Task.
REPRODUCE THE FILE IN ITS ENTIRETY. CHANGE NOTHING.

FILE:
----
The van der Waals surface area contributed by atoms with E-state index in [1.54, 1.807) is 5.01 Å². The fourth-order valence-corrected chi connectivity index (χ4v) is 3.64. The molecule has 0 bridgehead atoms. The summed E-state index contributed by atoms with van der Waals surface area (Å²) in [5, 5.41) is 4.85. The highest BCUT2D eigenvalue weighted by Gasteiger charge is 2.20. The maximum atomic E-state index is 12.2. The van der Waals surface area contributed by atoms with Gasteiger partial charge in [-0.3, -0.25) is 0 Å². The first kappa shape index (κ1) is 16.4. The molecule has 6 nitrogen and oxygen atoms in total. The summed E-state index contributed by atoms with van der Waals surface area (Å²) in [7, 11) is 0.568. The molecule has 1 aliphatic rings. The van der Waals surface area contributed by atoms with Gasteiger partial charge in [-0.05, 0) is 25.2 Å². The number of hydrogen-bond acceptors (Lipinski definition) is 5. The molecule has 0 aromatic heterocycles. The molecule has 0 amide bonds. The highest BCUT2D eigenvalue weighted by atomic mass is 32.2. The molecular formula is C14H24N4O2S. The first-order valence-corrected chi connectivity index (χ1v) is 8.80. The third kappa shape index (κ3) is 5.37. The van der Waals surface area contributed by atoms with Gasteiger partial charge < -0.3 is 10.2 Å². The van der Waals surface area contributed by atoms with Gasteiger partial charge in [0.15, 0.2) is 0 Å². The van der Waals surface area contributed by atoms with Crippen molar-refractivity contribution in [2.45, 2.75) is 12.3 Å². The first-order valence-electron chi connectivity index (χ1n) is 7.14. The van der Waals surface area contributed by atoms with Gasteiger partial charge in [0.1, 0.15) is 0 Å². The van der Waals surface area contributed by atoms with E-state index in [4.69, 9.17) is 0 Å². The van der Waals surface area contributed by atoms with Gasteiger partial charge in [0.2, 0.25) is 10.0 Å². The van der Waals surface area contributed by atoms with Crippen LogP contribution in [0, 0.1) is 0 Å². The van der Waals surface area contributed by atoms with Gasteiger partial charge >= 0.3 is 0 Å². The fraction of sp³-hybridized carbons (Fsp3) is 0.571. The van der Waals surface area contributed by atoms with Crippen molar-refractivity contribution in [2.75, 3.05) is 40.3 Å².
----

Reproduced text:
The van der Waals surface area contributed by atoms with E-state index in [1.54, 1.807) is 5.01 Å². The fourth-order valence-corrected chi connectivity index (χ4v) is 3.64. The molecule has 0 bridgehead atoms. The summed E-state index contributed by atoms with van der Waals surface area (Å²) in [5, 5.41) is 4.85. The highest BCUT2D eigenvalue weighted by Gasteiger charge is 2.20. The maximum atomic E-state index is 12.2. The van der Waals surface area contributed by atoms with Gasteiger partial charge in [-0.3, -0.25) is 0 Å². The first kappa shape index (κ1) is 16.4. The molecule has 6 nitrogen and oxygen atoms in total. The summed E-state index contributed by atoms with van der Waals surface area (Å²) in [7, 11) is 0.568. The molecule has 1 aliphatic rings. The van der Waals surface area contributed by atoms with Gasteiger partial charge in [-0.05, 0) is 25.2 Å². The number of hydrogen-bond acceptors (Lipinski definition) is 5. The molecule has 0 aromatic heterocycles. The molecule has 0 amide bonds. The highest BCUT2D eigenvalue weighted by atomic mass is 32.2. The molecular formula is C14H24N4O2S. The first-order valence-corrected chi connectivity index (χ1v) is 8.80. The third kappa shape index (κ3) is 5.37. The van der Waals surface area contributed by atoms with Gasteiger partial charge < -0.3 is 10.2 Å². The van der Waals surface area contributed by atoms with Gasteiger partial charge in [0.15, 0.2) is 0 Å². The van der Waals surface area contributed by atoms with Crippen molar-refractivity contribution in [2.45, 2.75) is 12.3 Å². The first-order valence-electron chi connectivity index (χ1n) is 7.14. The van der Waals surface area contributed by atoms with Gasteiger partial charge in [0.1, 0.15) is 0 Å². The van der Waals surface area contributed by atoms with E-state index in [4.69, 9.17) is 0 Å². The van der Waals surface area contributed by atoms with Gasteiger partial charge in [0.2, 0.25) is 10.0 Å². The van der Waals surface area contributed by atoms with Crippen LogP contribution in [0, 0.1) is 0 Å². The van der Waals surface area contributed by atoms with Gasteiger partial charge >= 0.3 is 0 Å². The fraction of sp³-hybridized carbons (Fsp3) is 0.571. The van der Waals surface area contributed by atoms with Crippen molar-refractivity contribution in [2.75, 3.05) is 40.3 Å².